Read about making and using the 'future perfect' below. Then, when you are ready, try these practice exercises to practise using the 'future perfect simple' and 'future perfect continuous'.
Using the 'future perfect'
Future perfect simple
In grammar, 'perfect' can mean "before". The future perfect can mean you think something will finish before a time in the future. We usually use this with 'by' or 'by the time'.
By 2050, I'll have retired.
If you don't slow down, you'll have eaten all the popcorn before the film starts!
'Perfect' can also mean "until". The future perfect can mean you think something will start before a time in the future and not be finished. In the example below, he got married in 2015, and in 2030 he'll still be married. You should say for how long so this meaning is often with the preposition for.
By 2030, he'll have been married for 15 years.
Future perfect continuous
In the examples above, we are talking about a finished action or a continuing state, so we use the perfect simple. However, if we are talking about actions which are not finished, we can use the perfect continuous. In the first example below, the verb "be" is a state, in the second, "teach" is an action.
By 2030, I'll have been a teacher for 20 years.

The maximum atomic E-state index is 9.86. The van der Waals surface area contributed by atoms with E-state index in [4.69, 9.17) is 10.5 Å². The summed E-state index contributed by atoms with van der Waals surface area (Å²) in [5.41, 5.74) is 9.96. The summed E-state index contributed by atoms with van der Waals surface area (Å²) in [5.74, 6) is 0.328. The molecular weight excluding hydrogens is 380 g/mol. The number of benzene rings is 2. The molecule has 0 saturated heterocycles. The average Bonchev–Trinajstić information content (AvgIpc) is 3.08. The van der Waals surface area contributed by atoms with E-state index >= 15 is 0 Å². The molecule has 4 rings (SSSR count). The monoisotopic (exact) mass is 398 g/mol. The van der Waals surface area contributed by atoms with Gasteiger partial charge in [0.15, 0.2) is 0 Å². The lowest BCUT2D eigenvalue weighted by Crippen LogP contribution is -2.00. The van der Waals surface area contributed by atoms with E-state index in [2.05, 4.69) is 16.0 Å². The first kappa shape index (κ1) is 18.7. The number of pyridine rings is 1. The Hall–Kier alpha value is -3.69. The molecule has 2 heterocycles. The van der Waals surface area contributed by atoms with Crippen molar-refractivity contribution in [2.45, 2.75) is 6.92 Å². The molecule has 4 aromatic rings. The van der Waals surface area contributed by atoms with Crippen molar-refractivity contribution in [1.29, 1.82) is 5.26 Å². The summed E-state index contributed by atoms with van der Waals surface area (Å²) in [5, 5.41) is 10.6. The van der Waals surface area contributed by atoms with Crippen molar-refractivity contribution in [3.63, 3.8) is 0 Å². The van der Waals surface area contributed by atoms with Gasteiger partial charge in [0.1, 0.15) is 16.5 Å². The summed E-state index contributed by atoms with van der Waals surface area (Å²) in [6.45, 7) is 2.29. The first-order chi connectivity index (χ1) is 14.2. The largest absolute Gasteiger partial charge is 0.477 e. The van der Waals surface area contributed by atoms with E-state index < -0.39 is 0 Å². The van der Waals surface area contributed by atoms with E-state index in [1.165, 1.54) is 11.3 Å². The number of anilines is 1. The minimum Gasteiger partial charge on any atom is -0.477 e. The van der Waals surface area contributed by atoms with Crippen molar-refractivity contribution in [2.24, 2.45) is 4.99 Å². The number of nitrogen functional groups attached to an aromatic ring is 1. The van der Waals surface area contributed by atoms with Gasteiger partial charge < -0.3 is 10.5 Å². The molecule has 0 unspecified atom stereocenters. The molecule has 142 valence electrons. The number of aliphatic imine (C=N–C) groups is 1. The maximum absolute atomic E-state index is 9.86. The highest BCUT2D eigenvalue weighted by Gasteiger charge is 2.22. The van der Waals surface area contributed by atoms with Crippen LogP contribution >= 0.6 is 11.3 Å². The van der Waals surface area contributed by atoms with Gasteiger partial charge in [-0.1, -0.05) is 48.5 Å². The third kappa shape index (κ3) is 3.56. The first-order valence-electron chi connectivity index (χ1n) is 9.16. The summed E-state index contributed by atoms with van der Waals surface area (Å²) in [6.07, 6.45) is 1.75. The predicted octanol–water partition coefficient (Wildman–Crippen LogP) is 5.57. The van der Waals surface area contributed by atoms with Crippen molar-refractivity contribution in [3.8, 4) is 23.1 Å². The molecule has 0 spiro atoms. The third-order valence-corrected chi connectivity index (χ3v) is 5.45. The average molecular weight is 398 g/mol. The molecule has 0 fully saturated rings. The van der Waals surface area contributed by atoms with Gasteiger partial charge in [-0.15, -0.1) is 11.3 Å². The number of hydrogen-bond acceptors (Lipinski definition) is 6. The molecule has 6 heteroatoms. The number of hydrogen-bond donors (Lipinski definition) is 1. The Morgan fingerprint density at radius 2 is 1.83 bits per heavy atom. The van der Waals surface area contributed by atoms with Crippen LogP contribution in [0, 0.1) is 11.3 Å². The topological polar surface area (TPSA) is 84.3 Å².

By 2030, I'll have been teaching English for 20 years.
Look at this lesson about state and action verbs if you need more information.
How to make the future perfect simple
We make the future perfect simple with will have + past participle. It is the same for all people (I, you, he ...).
Positive: They'll have finished work by 6pm.
Negative: They won't have finished work by 6pm.
Question: Will they have finished work by 6pm?
How to make the future perfect continuous
We make the future perfect continuous with will have been + verb-ing. It is the same for all people (I, you, he ...).
Positive: By 6pm she'll have been playing football for 5 hours.
Negative: By 6pm she won't have been playing football for long.
Question: How long will she have been playing football?
Future perfect: advanced points
A common use of 'will' is for making predictions. However, predictions aren't only for the future. With the future perfect, you can predict what happened before now (in the past). For example:
She's driving a new BMW. That won't have been cheap!
= I'm sure that wasn't cheap!
Now try these exercises to practise using the 'future perfect simple' and 'future perfect continuous'.